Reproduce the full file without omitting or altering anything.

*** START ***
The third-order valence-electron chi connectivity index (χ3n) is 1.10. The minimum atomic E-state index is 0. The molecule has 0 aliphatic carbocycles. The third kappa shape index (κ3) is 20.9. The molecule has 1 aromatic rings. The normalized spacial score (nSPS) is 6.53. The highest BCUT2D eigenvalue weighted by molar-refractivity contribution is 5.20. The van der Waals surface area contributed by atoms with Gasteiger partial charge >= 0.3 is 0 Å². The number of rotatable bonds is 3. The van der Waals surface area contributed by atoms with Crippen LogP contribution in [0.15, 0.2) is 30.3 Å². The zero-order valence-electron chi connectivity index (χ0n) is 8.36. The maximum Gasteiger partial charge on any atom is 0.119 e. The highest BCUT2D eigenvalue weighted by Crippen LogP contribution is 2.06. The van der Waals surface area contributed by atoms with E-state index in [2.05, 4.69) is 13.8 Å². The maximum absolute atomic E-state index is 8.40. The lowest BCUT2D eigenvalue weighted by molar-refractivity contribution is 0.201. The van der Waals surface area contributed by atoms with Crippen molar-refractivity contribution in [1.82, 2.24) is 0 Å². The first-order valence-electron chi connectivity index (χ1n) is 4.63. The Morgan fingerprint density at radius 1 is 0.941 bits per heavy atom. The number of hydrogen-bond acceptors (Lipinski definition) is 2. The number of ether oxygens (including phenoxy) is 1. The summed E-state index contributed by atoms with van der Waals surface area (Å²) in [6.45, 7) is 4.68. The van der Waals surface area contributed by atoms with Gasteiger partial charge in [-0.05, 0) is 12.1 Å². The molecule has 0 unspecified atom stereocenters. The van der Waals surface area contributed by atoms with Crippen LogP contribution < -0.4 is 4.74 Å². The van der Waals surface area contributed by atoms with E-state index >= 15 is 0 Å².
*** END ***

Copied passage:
The third-order valence-electron chi connectivity index (χ3n) is 1.10. The minimum atomic E-state index is 0. The molecule has 0 aliphatic carbocycles. The third kappa shape index (κ3) is 20.9. The molecule has 1 aromatic rings. The normalized spacial score (nSPS) is 6.53. The highest BCUT2D eigenvalue weighted by molar-refractivity contribution is 5.20. The van der Waals surface area contributed by atoms with Gasteiger partial charge >= 0.3 is 0 Å². The number of rotatable bonds is 3. The van der Waals surface area contributed by atoms with Crippen LogP contribution in [0.15, 0.2) is 30.3 Å². The zero-order valence-electron chi connectivity index (χ0n) is 8.36. The maximum Gasteiger partial charge on any atom is 0.119 e. The highest BCUT2D eigenvalue weighted by Crippen LogP contribution is 2.06. The van der Waals surface area contributed by atoms with E-state index in [2.05, 4.69) is 13.8 Å². The maximum absolute atomic E-state index is 8.40. The lowest BCUT2D eigenvalue weighted by molar-refractivity contribution is 0.201. The van der Waals surface area contributed by atoms with Crippen molar-refractivity contribution in [1.82, 2.24) is 0 Å². The first-order valence-electron chi connectivity index (χ1n) is 4.63. The Morgan fingerprint density at radius 1 is 0.941 bits per heavy atom. The number of hydrogen-bond acceptors (Lipinski definition) is 2. The number of ether oxygens (including phenoxy) is 1. The summed E-state index contributed by atoms with van der Waals surface area (Å²) in [6.45, 7) is 4.68. The van der Waals surface area contributed by atoms with Gasteiger partial charge in [-0.05, 0) is 12.1 Å². The molecule has 0 unspecified atom stereocenters. The van der Waals surface area contributed by atoms with Crippen LogP contribution < -0.4 is 4.74 Å². The van der Waals surface area contributed by atoms with E-state index >= 15 is 0 Å².